We used to go to a Halloween show at the park, when I was young; it was the same park that I sat in a long time after, pitying the ducks in their wasteland pond. It was the closest I came to the longing crux of the Eve and my expectations of it: we stood in the dark in staged areas of the park, which was very big, and wooded, as the keepers enacted their sketches. There was a vampire, there was a werewolf. Whoever played the part of the ghost in the lake risked their lives in the black water for the sake of our enjoyment. All was watched with hushed mumble and the scream and laugh of the parents and the it’s okay darling it’s just a man in a mask of the parents, lit in perfect cold ways by harsh white torch beam and flaming braziers on the stages. We would have to wear our boots. We would be muddied. We would be home between nine and ten, and I would be suffused in my room with the knowing: that I had been out in the dark in the park with the acted hauntings, and that once we had all left, the keepers would be alone, and they would pack up and clean up and go home themselves, and, then what would come out into the night? I would look out of my window at the far lights in far houses that blinked as the leaves waxed across them, and I would think about all that, and everything.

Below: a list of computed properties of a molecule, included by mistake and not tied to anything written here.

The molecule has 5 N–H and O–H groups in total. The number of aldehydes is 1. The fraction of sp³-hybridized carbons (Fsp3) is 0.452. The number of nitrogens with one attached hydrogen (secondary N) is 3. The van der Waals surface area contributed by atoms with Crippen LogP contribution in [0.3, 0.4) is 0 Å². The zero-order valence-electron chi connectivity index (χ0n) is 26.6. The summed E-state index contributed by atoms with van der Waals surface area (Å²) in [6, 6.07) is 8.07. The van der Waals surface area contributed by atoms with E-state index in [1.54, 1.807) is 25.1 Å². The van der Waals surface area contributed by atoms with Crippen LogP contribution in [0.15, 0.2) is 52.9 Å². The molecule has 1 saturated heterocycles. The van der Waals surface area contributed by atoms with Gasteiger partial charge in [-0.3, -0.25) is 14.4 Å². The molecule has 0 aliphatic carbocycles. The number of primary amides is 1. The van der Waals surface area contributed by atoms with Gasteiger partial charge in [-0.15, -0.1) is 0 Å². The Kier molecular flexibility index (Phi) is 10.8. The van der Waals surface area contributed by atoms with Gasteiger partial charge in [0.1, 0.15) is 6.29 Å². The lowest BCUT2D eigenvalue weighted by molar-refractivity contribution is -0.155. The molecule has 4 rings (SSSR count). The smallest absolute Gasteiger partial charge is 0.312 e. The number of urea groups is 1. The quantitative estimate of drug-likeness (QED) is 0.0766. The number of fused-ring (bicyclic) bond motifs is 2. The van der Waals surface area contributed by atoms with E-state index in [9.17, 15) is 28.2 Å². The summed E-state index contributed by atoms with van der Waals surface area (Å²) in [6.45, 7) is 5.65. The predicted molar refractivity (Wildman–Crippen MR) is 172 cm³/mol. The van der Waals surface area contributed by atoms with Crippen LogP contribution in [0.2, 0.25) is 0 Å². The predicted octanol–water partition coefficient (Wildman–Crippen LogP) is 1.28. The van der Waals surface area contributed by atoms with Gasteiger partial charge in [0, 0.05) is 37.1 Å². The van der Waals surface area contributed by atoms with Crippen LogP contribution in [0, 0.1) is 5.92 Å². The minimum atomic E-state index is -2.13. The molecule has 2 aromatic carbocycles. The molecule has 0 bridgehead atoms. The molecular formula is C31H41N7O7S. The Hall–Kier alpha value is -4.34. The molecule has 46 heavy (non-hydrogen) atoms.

The shows were performed less frequently and then not at all. My father took my younger brother to the last of them, though I stayed home. I had tried to bake a Malteser cake earlier in the day. It had come out with the consistency of a boulder. I spent the evening in front of a Treehouse of Horror, jabbing into my fossilised cake with a spoon held like a sacrificial knife. My brother and father came home around eight. They said the show had all been indoors.
I Wish in October (2)